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Autism, The Full Picture: An Interview with Dr. David Beversdorf

Interview by Zach Grossfeld

Autism stands far from single-dimensional disorder. Dr. David Beversdorf, director of the Cognitive Neuroscience Laboratory at The University of Missouri School of Medicine, dives into the precision of autism treatment and the multi-faceted nature of the disorder. 

Zach Grossfeld: In regards to your recent study linking neurotransmitter imbalance and brain activity in those with autism, you commented that “One of the issues with approaching treatment of  autism is that there are many subtypes and many different genes and potentially other factors that contribute to the disorder.” What makes it so important to not only understand the clinical picture of autism, but also understand the underlying mechanisms associated with causation, manifestations, development, and response to treatment? 

Dr. David Beversdorf: Some people respond well to a drug, others don’t. It would be great to know who these people are, so you can identify patients by subtype. Right now, we still don’t have a great handle on parameters surrounding these subtypes. Two people who are on the exact same level of repetitive behavior can have different biologies. One can respond to treatment and one may not. Regarding spectroscopy (the study of the interaction between matter and electromagnetic radiation) and autism, we are the first to make a link with a biomarker: connectivity tissue. 

You identified a link between a neurotransmitter imbalance and brain connectivity between regions of the brain that play a role in social communication and language. What makes this link so significant? How can an understanding of that link lead to better treatment of autism?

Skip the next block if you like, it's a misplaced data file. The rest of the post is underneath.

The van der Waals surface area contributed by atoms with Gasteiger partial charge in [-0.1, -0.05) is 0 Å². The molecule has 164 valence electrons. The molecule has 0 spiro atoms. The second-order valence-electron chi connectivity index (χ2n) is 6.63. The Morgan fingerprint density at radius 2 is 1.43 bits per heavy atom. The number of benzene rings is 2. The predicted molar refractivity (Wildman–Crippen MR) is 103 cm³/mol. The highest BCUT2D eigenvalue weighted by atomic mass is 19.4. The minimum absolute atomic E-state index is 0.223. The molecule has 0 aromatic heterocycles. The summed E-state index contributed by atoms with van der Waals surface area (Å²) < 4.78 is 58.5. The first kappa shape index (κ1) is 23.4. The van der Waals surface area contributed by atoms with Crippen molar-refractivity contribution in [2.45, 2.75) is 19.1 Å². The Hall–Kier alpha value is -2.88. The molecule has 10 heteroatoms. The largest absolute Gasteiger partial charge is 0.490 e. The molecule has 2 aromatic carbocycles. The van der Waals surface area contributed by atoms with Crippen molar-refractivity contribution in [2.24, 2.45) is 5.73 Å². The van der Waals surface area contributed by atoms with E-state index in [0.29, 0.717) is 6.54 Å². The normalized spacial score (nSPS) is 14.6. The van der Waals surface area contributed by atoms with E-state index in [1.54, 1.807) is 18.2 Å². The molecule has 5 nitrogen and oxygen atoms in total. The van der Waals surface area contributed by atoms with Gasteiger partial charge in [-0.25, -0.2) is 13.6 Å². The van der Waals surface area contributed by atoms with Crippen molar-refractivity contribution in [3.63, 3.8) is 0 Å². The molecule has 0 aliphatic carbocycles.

This is a small sample. It provides a link between research domain criteria, clinical outcome, and a biological factor. We are limited by a modest sample size. There appear to be two subtypes: a higher and lower connectivity, and a higher and lower inhibitory balance. Depending on which proportion of individuals you grab, you may get a difference in outcome entirely if you target a certain neurotransmitter. This explains the mixed results of studies.  

UM School of Medicine (pic: @KBIA)

To someone who just has a basic understanding of autism, or maybe no understanding at all, what makes ASD so heterogeneous and layered, not like a typical disorder? How do these heterogenous qualities make treatment more difficult to accurately develop?  

Think of ASD like cancer. It’s like saying, “Hey, we found the cure for all cancer.” If you develop a drug for lymphoma, that drug won’t work for other types of cancer – brain, colon, etc. It’s easy to think of cancer this way because it manifests in different parts of the body. Autism is not isolated to a specific area of the body, so the heterogeneity is more difficult to grasp. Saying that you have found a cure for autism makes about as much sense as saying you have found a cure for all cancer.  

Regarding the results of the study, you stated that “If you have a treatment that works in one subpopulation, it might not work in another. However, if we can determine why that is, we can pursue individualized approaches and make a lot more progress in developing new treatments” How do you see autism treatment developing in the future? How do you think focusing on sub-populations will lead to more effective diagnosis and treatment of autism?  

There are people that are doing basic and translational science research exploring novel treatments that target genetic subtypes and causes of subtypes. People that are aware of this issue will intelligently use this to target the right patients with autism. You can test this in a broader spectrum. If it’s a gene you want to target, you target the gene and have a reasonable expectation for a positive outcome. You can go beyond that and find another group with a different gene, but a similar biomarker profile. That group may respond similarly. Look at the broader spectrum of autism itself. In the future, we will cluster patients in a biologically relevant way that might have some link to treatment. We target the different pathologies of cancer in similar clusters. But with cancer, we kill the disease to save the patient.